eSports may be only just entering the consciousness of a lot of people, but it is already a huge market that's only going to get bigger, and Intel thinks it can be at the centre of it.
Speaking to PCR's sister site eSports Pro, Intel eSports marketing manager George Woo said that the company believes its next wave of hardware will be pivotal to the eSports experience – both as a viewer and a player: "We can control that narrative with this platform. And we’re in the leadership spot right now."
This is all down to Intel Extreme Masters (IEM), the company's global pro gaming tour that was launched in 2006, and had its 11th annual show last week in Katowice, Poland. "That’s why we wanted to create that high visibility in this space and continue to show that leadership through our IEM brand and the broader ecosystem," said Woo.
But Woo says that it's not all about making the most amount of money for Inel. Growth of the segment is really what the company is after, and a big part of that comes from bringing the world outside of eSports in. "You can’t just dump money and think it’s going to be successful.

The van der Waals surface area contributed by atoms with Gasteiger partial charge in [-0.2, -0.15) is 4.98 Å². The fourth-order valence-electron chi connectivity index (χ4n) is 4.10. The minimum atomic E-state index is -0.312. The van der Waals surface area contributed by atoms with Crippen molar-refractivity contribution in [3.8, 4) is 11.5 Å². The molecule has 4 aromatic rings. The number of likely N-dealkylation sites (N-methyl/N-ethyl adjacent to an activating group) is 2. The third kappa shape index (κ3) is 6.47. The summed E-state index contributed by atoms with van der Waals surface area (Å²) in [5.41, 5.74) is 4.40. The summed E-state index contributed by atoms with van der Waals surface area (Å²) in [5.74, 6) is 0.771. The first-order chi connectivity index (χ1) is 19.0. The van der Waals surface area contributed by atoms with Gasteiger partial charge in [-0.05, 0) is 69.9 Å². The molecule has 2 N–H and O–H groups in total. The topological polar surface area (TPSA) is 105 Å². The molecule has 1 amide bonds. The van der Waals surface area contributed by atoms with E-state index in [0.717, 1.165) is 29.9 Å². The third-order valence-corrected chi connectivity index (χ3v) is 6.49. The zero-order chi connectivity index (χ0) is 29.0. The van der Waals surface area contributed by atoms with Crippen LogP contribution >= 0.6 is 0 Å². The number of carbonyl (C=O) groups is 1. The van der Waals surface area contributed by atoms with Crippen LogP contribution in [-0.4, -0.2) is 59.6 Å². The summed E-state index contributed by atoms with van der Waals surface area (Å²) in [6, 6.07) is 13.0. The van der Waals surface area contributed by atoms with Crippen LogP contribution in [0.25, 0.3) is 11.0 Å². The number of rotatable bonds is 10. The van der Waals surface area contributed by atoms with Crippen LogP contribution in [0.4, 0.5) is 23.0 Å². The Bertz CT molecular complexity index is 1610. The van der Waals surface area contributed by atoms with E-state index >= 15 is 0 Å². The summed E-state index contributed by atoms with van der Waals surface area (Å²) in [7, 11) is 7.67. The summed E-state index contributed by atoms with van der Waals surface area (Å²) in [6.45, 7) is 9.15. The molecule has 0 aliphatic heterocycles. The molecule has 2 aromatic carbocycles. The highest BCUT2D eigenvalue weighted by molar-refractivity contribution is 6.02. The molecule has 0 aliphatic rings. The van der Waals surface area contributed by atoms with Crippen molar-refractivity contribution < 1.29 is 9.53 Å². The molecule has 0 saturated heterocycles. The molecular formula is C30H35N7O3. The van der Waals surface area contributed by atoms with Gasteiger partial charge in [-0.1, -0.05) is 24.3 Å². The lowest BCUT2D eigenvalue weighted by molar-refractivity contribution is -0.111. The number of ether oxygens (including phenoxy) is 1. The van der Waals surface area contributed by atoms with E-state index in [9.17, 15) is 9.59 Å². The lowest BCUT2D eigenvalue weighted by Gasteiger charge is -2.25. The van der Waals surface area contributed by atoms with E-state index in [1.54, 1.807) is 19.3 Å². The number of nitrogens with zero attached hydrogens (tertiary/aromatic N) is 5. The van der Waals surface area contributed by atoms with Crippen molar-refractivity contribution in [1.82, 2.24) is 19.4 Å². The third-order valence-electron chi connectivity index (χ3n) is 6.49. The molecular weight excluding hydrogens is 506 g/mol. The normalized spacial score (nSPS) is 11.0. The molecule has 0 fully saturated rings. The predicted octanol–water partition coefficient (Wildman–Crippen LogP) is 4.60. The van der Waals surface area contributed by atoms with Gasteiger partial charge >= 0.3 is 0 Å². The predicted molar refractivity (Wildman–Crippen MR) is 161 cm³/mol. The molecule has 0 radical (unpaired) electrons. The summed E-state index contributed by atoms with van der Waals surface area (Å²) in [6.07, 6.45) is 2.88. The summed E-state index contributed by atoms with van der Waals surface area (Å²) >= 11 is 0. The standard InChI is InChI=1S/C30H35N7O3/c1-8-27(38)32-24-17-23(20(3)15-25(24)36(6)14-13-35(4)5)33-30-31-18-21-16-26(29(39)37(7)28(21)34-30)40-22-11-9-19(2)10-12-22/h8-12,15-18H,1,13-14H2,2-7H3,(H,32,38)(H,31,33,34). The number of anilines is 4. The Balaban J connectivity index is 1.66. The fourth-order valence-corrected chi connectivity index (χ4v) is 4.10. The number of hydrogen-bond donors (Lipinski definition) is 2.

I look at it from a macro-view, I mean having Gillette here. Does it help Intel? No. What it does is helps the overall segment. And it’ll help accelerate it to where we want to be."
Much of this dominance however boils down to hardware, and the growth in virtual reality (VR) is where the company thinks it really can capitalise: "We want to be the leader, and for VR we want to have people compete, and to form teams. They’ll be untethered – not using the traditional mouse and keyboard – because that’s been going on for centuries. We want to change that model, and that’s why we are continuing to push on this, because we know it’s an open canvass and we can change that scope. We want it to be untethered, almost like a laser tag environment. People running around and being physical but in a virtual space."